Sir David Amess and Jo Cox

After David Amess MP, culture and law has to change

What happened to Sir David Amess MP was utterly shocking and deplorable. My thoughts are with his friends and family of course.

However, it does leave open a set of questions that we need to grapple with and try to resolve. Nobody wants to ‘dumb down’ our democracy and politicians at any level don’t want to become distant, inaccessible figures in their communities. I assume all politicians want to be relatively close to the residents they are elected to serve? I certainly do.

Like most politicians I think we have to try to continue to go about our daily business, perhaps with a little more caution, but ultimately we will need to carry on doing the same things in order to be genuine representatives.

I think part of bigger problem is that we appear to be entering into a hyper bullying culture, which is being amped up and driven driven by social media. Too often people can be hostile and negative and say whatever they want, without accuracy or balance. That then enters the public space and this can be very freely shared. Personal attacks are quite different from political debate!

And of course there are more extreme elements at work in our society. Labour today have called for the work of the Commission for Countering Extremism to be speeded up, after challenging the Government to act more swiftly. With Keir Starmer leading on the Online Safety Bill debate in the House of Commons, detailing how Islamist and far right on-line content cannot be taken down. I support these calls for the Government to bring forward the second reading of Bill and Labour proposes to make the owners of those on-line businesses personally liable for hateful speech content.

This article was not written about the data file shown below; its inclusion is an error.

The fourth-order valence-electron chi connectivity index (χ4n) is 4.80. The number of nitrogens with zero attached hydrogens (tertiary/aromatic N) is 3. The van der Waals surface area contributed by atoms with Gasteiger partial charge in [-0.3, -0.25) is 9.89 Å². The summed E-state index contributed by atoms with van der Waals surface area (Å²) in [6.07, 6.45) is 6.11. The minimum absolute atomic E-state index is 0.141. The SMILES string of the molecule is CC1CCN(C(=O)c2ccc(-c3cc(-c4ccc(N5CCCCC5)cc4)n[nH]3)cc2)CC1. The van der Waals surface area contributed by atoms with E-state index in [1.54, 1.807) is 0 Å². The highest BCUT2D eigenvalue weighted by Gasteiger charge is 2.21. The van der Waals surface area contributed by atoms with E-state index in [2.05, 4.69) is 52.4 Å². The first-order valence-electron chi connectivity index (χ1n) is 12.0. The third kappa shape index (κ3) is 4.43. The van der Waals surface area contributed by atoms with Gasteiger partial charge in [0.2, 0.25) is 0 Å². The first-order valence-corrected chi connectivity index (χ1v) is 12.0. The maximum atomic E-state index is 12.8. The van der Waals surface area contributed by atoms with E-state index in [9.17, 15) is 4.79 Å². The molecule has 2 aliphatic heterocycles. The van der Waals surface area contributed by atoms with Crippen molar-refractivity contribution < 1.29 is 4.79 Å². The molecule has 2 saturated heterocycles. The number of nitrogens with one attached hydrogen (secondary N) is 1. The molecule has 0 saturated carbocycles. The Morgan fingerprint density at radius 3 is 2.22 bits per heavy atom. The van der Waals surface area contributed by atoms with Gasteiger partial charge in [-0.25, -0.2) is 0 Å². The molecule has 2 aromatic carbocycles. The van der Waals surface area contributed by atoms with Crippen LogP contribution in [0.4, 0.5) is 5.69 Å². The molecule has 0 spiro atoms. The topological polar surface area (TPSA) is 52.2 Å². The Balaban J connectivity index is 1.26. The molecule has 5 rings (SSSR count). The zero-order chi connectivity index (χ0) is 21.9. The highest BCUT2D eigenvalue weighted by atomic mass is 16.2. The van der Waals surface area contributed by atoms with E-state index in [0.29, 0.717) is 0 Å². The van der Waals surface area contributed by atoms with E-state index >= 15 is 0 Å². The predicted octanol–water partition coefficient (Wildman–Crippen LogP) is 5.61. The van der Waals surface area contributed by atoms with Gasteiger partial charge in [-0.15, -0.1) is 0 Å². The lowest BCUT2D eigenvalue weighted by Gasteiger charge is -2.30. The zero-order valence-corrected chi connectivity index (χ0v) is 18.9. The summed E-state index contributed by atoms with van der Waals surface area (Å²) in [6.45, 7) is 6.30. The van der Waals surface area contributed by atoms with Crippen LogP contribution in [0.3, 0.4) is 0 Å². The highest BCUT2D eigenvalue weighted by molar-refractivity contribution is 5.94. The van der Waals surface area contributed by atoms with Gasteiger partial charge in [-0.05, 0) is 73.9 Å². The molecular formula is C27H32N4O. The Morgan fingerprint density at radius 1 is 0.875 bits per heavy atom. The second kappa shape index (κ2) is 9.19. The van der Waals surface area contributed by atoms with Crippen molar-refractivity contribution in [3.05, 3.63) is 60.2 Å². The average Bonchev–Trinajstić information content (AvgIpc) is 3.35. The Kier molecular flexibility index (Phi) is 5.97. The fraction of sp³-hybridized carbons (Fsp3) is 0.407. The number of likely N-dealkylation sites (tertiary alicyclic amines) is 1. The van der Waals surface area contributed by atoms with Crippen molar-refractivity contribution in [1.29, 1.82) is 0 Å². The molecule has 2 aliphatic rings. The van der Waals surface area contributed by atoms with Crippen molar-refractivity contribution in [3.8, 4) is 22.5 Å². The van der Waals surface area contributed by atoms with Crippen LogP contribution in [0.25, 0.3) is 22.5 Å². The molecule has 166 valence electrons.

It seems to me after the death of Jo Cox MP, and attacks on other MPs such as Stephen Timms, that reasonable precautions must be taken and safety protocols put into place. But this is for each MP and councillor to decide.

From my point of view, as a councillor, I’d like to see ‘Malicious Communication Act’, strengthened. As it stands, at the moment anyone can write whatever they want about you, and share it as if it is fact. I’d also like to see Councillors and others public figures have access to funds to sue for slander and libel. Currently you need extremely deep pockets to resort to law to protect yourself and your family.

I think for anybody operating in the public eye there is and probably always has been a need to have a ‘thick skin’, but as I say in the recent KMTV discussion, exactly how thick does your skin need to be? I think the test for this has to be about reasonableness. If people are able to take ‘potshots’ at politicians, and politicians have no way of responding, other than expensive solicitors letters and costly court proceedings and this type of bullying culture continues, then ultimately fewer people, and possibly fewer women and BAME politicians will step forward to serve the public. And that’s to everybody’s disadvantage.

Discussing safety in the public domain

On Monday 18th October 2021 I appeared on KMTV’s ‘The Lowdown’ to discuss the aftermath of Sir David Amess’ death. This edited version shows my contributions.

To see a fuller version of the 30 minute programme, with other contributors, Paul Francis, Political Editor of KM Group and Claire Nelson, Sevenoaks district councillor watch the video here.